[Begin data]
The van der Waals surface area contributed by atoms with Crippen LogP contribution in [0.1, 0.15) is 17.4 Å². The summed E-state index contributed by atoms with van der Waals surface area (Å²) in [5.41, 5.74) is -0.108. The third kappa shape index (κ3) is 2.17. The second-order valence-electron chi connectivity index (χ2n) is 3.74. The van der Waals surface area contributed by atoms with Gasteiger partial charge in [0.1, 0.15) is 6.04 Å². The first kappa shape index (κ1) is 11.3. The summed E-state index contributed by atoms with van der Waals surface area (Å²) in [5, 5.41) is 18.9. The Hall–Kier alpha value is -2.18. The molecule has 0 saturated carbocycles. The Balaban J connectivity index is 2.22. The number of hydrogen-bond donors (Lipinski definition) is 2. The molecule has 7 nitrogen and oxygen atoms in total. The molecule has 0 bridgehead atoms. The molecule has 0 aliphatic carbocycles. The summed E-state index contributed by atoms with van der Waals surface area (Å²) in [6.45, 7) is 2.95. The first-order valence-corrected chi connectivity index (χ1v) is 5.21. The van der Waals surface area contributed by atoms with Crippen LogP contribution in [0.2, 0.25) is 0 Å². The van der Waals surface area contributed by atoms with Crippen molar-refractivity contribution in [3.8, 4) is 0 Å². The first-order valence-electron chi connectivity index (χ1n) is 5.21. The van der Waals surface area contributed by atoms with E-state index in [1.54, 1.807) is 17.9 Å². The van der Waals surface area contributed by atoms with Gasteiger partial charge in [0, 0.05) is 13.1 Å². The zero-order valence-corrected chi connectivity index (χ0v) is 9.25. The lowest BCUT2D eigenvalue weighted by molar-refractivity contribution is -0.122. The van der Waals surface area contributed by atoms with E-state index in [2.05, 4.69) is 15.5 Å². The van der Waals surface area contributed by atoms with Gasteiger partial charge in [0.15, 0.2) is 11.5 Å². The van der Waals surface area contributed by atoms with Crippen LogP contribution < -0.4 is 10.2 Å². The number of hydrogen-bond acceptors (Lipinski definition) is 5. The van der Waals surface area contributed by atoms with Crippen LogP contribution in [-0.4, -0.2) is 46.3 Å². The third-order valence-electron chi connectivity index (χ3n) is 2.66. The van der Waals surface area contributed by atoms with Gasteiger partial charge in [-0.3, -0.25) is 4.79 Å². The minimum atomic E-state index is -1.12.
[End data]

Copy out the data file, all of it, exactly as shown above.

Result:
The van der Waals surface area contributed by atoms with Crippen LogP contribution in [0.1, 0.15) is 17.4 Å². The summed E-state index contributed by atoms with van der Waals surface area (Å²) in [5.41, 5.74) is -0.108. The third kappa shape index (κ3) is 2.17. The second-order valence-electron chi connectivity index (χ2n) is 3.74. The van der Waals surface area contributed by atoms with Gasteiger partial charge in [0.1, 0.15) is 6.04 Å². The first kappa shape index (κ1) is 11.3. The summed E-state index contributed by atoms with van der Waals surface area (Å²) in [5, 5.41) is 18.9. The Hall–Kier alpha value is -2.18. The molecule has 0 saturated carbocycles. The Balaban J connectivity index is 2.22. The number of hydrogen-bond donors (Lipinski definition) is 2. The molecule has 7 nitrogen and oxygen atoms in total. The molecule has 0 bridgehead atoms. The molecule has 0 aliphatic carbocycles. The summed E-state index contributed by atoms with van der Waals surface area (Å²) in [6.45, 7) is 2.95. The first-order valence-corrected chi connectivity index (χ1v) is 5.21. The van der Waals surface area contributed by atoms with Crippen LogP contribution in [0.2, 0.25) is 0 Å². The van der Waals surface area contributed by atoms with Crippen molar-refractivity contribution in [3.8, 4) is 0 Å². The first-order valence-electron chi connectivity index (χ1n) is 5.21. The van der Waals surface area contributed by atoms with E-state index in [1.54, 1.807) is 17.9 Å². The van der Waals surface area contributed by atoms with Gasteiger partial charge in [0, 0.05) is 13.1 Å². The zero-order valence-corrected chi connectivity index (χ0v) is 9.25. The lowest BCUT2D eigenvalue weighted by molar-refractivity contribution is -0.122. The van der Waals surface area contributed by atoms with E-state index in [2.05, 4.69) is 15.5 Å². The van der Waals surface area contributed by atoms with Gasteiger partial charge in [0.15, 0.2) is 11.5 Å². The van der Waals surface area contributed by atoms with Crippen LogP contribution < -0.4 is 10.2 Å². The number of hydrogen-bond acceptors (Lipinski definition) is 5. The van der Waals surface area contributed by atoms with Crippen LogP contribution in [-0.4, -0.2) is 46.3 Å². The third-order valence-electron chi connectivity index (χ3n) is 2.66. The van der Waals surface area contributed by atoms with Gasteiger partial charge in [-0.3, -0.25) is 4.79 Å². The minimum atomic E-state index is -1.12.